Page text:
I just remembered something. Telling stories is important. And writing. I mean real writing—not the stream of consciousness, Catcher of the Rye-style writing I’ve been doing. Real, recalled, well-written stories. So ima start writing stories. Because they help me remember things. And memories are precious.
I didn’t like trying to spell words by sounding them out because I was afraid of getting them wrong. Ms. Alvarez always encouraged us to make an effort by ourselves before coming to see her, but I never did. Every time we were writing something and I didn’t know how to spell a word, I would walk up to my teacher’s desk and get her to spell it out for me. I didn’t want to try it for myself because I knew I would make a mistake.
I’ve always been a little like that—I’m not ready to try something on my own until I feel like I’ve mastered the material, and I’m quick to hand over a job to someone I feel is more qualified than I am. I don’t always trust my instincts.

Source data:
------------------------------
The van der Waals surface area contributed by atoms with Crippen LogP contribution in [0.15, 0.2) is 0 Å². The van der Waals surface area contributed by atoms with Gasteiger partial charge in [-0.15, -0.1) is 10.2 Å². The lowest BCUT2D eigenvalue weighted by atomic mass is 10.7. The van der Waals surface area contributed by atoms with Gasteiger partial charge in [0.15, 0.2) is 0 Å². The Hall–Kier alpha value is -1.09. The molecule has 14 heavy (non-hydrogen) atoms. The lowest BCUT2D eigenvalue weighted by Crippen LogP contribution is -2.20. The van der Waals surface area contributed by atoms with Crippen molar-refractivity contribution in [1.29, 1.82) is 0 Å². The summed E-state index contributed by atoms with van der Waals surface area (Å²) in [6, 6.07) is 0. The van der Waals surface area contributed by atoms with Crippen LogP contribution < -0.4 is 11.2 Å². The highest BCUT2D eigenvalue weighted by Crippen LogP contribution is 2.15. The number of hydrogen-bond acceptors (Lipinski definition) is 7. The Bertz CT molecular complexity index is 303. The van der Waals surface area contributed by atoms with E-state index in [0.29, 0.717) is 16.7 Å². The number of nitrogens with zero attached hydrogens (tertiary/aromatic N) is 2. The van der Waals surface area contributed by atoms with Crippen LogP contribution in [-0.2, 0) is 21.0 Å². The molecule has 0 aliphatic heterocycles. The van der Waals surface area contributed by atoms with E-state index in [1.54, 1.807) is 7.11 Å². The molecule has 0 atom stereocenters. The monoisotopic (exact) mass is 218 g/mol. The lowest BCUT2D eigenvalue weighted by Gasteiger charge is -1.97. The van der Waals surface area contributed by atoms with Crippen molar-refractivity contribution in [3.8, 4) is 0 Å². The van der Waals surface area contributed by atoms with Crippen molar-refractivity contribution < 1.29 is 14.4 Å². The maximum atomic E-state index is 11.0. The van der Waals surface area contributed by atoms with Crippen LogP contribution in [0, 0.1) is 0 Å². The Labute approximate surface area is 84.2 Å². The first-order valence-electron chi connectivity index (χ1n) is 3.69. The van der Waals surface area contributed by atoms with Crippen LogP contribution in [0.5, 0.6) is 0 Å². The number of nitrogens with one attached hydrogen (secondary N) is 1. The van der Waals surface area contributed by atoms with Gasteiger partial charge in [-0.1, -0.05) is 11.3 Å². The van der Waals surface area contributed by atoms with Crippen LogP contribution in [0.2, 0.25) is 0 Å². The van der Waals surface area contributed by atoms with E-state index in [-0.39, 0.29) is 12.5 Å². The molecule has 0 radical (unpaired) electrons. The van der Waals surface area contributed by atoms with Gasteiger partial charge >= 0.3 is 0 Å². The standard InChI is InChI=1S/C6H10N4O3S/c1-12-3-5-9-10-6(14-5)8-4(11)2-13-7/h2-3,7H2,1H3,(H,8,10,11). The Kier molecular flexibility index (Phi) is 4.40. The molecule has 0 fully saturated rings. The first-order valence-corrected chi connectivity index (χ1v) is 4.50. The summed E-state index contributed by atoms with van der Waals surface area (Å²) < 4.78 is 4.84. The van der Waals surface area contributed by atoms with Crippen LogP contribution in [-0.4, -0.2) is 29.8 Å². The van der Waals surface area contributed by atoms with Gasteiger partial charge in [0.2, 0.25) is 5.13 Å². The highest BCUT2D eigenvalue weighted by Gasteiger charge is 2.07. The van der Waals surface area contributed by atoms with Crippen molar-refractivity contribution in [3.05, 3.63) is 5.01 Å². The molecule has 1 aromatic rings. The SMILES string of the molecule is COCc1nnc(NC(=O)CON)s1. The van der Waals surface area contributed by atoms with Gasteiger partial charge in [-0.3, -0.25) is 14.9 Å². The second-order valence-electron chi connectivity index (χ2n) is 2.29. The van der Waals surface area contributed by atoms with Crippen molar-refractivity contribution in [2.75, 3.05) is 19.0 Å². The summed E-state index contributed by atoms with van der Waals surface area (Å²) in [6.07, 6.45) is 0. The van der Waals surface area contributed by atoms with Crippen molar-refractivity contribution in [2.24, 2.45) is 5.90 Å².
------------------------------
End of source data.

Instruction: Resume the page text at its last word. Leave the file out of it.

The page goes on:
So one day, out of either optimism or laziness, I decided to not go up to Ms. Alvarez’s desk and ask her for help, even though I didn’t know how to spell “pumpkin.” We were doing an activity and had to write down a word that we associated with fall. My plan was to wait and see if the boy next to me had chosen “pumpkin” as well and to copy the spelling he came up with. So I waited and watched him until he got to the part of the activity I was on. And when started sounding out how to spell “scarecrow,” it hit me that my plan was falling through. I was on my own.
So, flustered and disappointed by my failed attempt at kindergarten-style cheating, I tried to sound out “pumpkin” and put together a few letters as well as I could, and I went up to my teacher’s desk to turn in my activity. She looked over it, checked it, wrote a comment, and gave it back to me to take home. I had spelled “pumpkin” wrong; Ms. Alvarez wrote the correct spelling next to mine. But on the same page, she wrote her comment: Proud of Megan for trying!
And that made me pretty proud, too.